This time Europe has shown the way. The Federal Reserve's (Fed's) interest-rate decision on Wednesday had many parallels with the European Central Bank's (ECB's) decision on March 7 (see CIO Flash of March 8, 2019 ). Both central banks proved even more dovish than the already dovish markets expected. Bond and currency markets celebrated and stock markets initially welcomed the decision before getting cold feet from the reasons given for the unexpectedly dovish turn in monetary policy. Following a similar trajectory to the Stoxx 600 Europe, the S&P 500 initially rose before going into reverse after about an hour. The financial sector in particular pulled the overall market down.
The Fed's most important signals from our point of view were that the median forecast for gross-domestic-product (GDP) growth was revised downward by 0.2 percentage points for 2019 and by 0.1 percentage points for 2020, to 2.1% and 1.9% respectively. Inflation expectations for 2019 were reduced by 0.1 percentage points and for 2020 by 0.2 percentage points, to 1.8% and 1.9% respectively. Fed Chairman Jerome Powell commented that "growth is slowing somewhat more than expected". And the Federal Open Market Committee (FOMC) members lowered their interest-rate projections (the dots). This year the dots now point on average to no interest-rate hikes, and only one in 2020. This means the federal funds rate is expected to peak at 2.5% to 2.75% probably in 2020, a reduction of 0.5 percentage points in the past three months. Another important change was to the planned reduction in the Fed's balance sheet. The run-off of the Fed’s bond holdings is to be reduced from 30 to 15 billion dollars a month from May onwards and will only continue until September. The fact that the Fed is sticking to its wait-and-see mode for the coming months, that it has made further "data-dependent decisions" and that it has left the current key interest rate at 2.25% to 2.5% are comparative side notes.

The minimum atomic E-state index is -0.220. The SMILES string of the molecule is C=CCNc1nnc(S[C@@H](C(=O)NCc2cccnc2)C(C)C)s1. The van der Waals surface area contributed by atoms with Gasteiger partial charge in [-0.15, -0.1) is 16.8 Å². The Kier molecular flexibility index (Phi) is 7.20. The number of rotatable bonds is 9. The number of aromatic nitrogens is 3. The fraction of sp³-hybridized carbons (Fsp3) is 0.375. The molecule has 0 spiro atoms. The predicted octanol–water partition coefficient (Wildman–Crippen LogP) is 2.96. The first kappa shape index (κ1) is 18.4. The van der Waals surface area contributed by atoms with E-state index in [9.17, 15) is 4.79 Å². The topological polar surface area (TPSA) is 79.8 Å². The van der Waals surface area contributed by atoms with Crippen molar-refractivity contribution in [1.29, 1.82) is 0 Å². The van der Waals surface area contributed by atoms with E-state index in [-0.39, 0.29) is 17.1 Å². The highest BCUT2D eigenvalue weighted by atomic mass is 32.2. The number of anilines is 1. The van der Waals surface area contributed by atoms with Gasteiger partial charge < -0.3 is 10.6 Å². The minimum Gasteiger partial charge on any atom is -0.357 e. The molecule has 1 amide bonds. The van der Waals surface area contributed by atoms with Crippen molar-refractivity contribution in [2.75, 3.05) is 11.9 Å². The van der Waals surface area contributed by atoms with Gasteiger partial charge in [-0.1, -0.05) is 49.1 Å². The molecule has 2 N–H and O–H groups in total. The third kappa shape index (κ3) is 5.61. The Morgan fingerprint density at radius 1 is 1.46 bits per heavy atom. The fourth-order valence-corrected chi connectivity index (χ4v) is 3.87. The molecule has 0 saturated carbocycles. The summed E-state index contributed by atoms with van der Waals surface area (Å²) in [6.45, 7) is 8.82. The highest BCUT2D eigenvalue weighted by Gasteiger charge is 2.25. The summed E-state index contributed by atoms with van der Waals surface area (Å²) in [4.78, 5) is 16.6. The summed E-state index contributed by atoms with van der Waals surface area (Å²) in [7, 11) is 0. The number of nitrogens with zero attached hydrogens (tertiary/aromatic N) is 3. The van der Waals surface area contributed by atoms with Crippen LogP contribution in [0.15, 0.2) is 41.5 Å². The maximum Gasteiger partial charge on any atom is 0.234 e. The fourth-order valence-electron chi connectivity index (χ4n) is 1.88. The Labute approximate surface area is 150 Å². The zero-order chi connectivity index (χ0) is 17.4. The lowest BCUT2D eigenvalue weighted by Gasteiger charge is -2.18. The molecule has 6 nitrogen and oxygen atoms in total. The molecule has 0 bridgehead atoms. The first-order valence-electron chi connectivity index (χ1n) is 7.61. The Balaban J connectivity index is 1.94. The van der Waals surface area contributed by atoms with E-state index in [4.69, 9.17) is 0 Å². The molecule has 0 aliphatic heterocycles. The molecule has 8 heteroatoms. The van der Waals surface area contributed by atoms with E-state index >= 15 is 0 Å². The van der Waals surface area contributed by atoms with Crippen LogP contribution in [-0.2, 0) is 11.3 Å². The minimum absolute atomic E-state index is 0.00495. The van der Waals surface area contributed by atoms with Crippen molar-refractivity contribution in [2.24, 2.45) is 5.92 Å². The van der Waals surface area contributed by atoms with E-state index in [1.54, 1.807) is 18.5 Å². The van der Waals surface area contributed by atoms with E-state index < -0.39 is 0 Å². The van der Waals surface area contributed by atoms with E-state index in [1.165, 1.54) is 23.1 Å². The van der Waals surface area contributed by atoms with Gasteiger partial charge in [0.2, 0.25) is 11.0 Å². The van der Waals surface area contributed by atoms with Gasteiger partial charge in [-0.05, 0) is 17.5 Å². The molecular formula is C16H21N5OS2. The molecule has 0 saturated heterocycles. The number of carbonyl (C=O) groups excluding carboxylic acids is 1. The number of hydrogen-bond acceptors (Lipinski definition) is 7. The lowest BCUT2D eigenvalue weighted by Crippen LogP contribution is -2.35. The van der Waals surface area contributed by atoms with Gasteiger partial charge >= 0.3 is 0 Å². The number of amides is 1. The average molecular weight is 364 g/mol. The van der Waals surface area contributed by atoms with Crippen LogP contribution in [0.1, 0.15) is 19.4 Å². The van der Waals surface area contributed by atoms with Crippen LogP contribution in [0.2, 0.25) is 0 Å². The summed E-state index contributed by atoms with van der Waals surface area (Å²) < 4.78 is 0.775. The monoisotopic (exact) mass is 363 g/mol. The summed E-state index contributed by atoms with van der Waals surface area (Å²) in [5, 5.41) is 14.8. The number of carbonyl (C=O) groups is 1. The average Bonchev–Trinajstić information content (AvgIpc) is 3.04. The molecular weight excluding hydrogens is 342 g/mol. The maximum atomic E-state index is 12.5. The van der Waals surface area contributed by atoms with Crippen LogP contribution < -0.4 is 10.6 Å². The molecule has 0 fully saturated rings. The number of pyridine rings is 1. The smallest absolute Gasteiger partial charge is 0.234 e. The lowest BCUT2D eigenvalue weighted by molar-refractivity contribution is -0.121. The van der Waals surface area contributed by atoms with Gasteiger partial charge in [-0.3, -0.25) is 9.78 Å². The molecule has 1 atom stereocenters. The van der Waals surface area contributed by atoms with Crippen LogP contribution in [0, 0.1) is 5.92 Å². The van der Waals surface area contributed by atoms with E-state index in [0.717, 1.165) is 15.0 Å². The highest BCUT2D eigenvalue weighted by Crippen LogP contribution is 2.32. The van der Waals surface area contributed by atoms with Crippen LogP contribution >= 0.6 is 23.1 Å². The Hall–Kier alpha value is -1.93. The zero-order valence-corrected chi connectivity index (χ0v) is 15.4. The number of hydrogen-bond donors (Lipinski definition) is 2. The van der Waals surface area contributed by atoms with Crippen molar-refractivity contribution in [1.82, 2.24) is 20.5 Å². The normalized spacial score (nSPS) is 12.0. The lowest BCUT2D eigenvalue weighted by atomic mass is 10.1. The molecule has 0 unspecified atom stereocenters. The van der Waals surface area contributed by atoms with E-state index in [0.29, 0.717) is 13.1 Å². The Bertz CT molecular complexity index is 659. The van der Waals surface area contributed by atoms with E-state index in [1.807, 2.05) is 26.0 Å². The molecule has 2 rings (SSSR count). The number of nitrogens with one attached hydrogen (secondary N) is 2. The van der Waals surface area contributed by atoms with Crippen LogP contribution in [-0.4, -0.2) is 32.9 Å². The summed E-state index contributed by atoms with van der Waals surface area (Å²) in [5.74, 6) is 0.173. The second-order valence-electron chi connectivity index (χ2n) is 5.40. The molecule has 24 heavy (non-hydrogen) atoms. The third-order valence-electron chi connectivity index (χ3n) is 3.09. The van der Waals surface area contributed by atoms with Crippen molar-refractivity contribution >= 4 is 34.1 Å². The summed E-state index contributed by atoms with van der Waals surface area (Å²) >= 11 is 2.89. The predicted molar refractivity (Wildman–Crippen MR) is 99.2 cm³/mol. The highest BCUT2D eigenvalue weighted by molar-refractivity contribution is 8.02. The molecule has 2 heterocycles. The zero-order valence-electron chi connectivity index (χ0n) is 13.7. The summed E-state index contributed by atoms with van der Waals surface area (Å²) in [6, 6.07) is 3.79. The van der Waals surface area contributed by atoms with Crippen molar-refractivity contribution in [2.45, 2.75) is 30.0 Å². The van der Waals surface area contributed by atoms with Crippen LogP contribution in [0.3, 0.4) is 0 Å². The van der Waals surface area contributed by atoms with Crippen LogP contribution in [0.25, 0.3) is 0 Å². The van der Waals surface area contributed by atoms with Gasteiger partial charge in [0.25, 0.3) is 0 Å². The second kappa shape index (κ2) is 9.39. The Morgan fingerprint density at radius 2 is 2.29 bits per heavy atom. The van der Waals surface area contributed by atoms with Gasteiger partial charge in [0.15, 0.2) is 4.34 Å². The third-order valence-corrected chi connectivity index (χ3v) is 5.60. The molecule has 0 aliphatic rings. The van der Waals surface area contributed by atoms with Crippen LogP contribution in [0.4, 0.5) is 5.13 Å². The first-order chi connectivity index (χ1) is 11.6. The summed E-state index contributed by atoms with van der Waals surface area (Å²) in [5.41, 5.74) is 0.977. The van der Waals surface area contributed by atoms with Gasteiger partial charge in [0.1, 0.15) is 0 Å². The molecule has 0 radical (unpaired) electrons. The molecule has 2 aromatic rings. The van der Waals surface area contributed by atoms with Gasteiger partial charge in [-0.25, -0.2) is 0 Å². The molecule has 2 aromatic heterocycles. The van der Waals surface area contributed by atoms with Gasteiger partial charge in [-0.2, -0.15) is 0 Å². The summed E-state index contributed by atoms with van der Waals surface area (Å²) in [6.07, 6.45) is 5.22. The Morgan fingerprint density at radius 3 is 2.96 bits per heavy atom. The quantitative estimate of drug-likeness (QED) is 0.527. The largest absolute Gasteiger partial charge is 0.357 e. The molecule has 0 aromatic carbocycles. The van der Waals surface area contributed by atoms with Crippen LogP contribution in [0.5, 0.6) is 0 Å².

Overall, we believe that the Fed's policy is unlikely to change in coming quarters, unless there is an exceptional shock. The hurdle for a rate hike is now quite high, but that is also the case for a rate cut. To justify a further interest-rate hike there would need to be clear indications that the economy can again grow above trend, with corresponding impacts on the labor market and inflation expectations. For interest rates to be lowered, the economic outlook would have to deteriorate significantly and thus be well below our core forecast (and the Fed’s). In the past, cycles of interest-rate cuts have always begun when unemployment rates were above the non-accelerating inflation rate of unemployment (NAIRU) (see Chart of the Week of March 15, 2019 ), from which we are currently far off. In fact, we continue to believe the economy will recover in the course of the year and that an interest-rate hike is more likely than rate cuts, even if we do not expect them in the near future. We would not over-interpret the new framework for balance-sheet reduction. Although this plan implies a somewhat slower than expected reduction, we do not believe this is less a monetary-policy signal than a technical decision relating to the management of central-bank reserves. The balance sheet is currently not an active instrument of monetary policy (although it could become one again, if necessary).
The market reaction shows investors' restrained delight in a Fed that is now even more accommodative than planned. Even though the Fed spoke in its communiqué of a healthy economy and a still strong labor market, the idea that interest rate rises have already come to a halt with a real interest rate close to zero is not very reassuring for anyone. The yield curve will now also be watched again suspiciously by many. Following the Fed's decision, U.S. government bonds with maturities of up to seven years are now trading below the effective fed funds rate. We maintain our forecast that there will not be a profit recession this year and that economic growth will pick up again in the second half of the year. However, in most asset classes this positive scenario already appears to be largely priced in.